August 8, 2003 | By: Aimee D. Heald
LEXINGTON, Ky., -

Some livestock species do not tolerate tall fescue because of its toxic potential. However, goat producers should not worry about that too much, according to University of Kentucky Extension Associate for Goat Production Terry Hutchens.

“Some goat producers are becoming concerned with tall fescue because of it’s endophyte problem,” he said. “But there is very little scientific evidence to support a negative effect for goats consuming tall fescue with high levels of endophyte.”

Hutchens said goats appear to successfully breed, give birth and lactate while consuming a diet high in fescue pastures and hay.

Research has shown that mowing of seed heads in the spring reduces the intake of highly toxic seeds by cattle. Goats on the other hand favor the seed heads even though the toxins are known to be highest in the seed. Hutchens said that further supports his opinion that goats are not negatively affected by consuming tall fescue.

If goat producers are worried that their livestock may be adversely affected by tall fescue consumption, alternatives do exist.

Hutchens said legumes such as red clover, annual/perennial lespedeza or alfalfa can be seeded into tall fescue pastures, therefore diluting tall fescue consumption. Producers also could move goats from tall fescue to warm season grasses during hot and/or dry months.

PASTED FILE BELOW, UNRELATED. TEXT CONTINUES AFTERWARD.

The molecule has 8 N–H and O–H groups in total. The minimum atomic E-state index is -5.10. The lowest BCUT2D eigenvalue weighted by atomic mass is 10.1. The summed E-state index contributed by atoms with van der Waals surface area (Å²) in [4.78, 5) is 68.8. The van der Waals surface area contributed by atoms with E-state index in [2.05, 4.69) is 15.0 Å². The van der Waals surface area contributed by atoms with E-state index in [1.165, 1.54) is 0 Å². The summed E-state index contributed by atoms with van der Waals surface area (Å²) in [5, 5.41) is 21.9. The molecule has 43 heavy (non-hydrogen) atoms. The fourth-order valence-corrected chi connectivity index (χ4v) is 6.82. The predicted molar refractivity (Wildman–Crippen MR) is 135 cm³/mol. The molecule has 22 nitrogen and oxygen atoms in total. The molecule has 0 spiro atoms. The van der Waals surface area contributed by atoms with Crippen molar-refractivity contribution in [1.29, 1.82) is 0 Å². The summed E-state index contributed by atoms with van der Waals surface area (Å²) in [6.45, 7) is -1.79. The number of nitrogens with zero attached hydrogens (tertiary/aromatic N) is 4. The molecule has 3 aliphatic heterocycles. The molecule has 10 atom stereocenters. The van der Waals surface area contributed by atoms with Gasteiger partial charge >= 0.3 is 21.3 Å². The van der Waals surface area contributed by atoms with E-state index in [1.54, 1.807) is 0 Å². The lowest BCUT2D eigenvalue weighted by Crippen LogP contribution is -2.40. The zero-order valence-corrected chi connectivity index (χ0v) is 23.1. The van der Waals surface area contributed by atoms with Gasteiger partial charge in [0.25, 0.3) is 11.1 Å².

“Producers can find other sources of hay such as orchard grass, timothy, alfalfa or red clover to reduce toxicity problems in the winter feeding period,” he said. 

Ammonia gas treatment can reduce the toxin levels in tall fescue hay. Also, using no-tillage crops such as corn, small grain/soybean or Sudan grass helps to eliminate tall fescue from pastures followed by establishment of alternative pasture species or endophyte-free tall fescue.

Fescue toxicity is a serious economic problem in the beef industry, and its affects have extensively been studied. Still, substantial evidence for developing new stands of tall fescue with novel endophytes does not exist.

Hutchens advised goat producers to seriously consider all the factors before making large investments such as extensive pasture reseeding or buying products to counter the toxic effects of tall fescue on goats.

“So far evidence just doesn’t show us that goats have the same problems with fescue endophytes as other livestock species,” he said.

Contact: 

Writer: Aimee D. Heald 859-257-4736, ext. 267
Source: Terry Hutchens 859-257-2465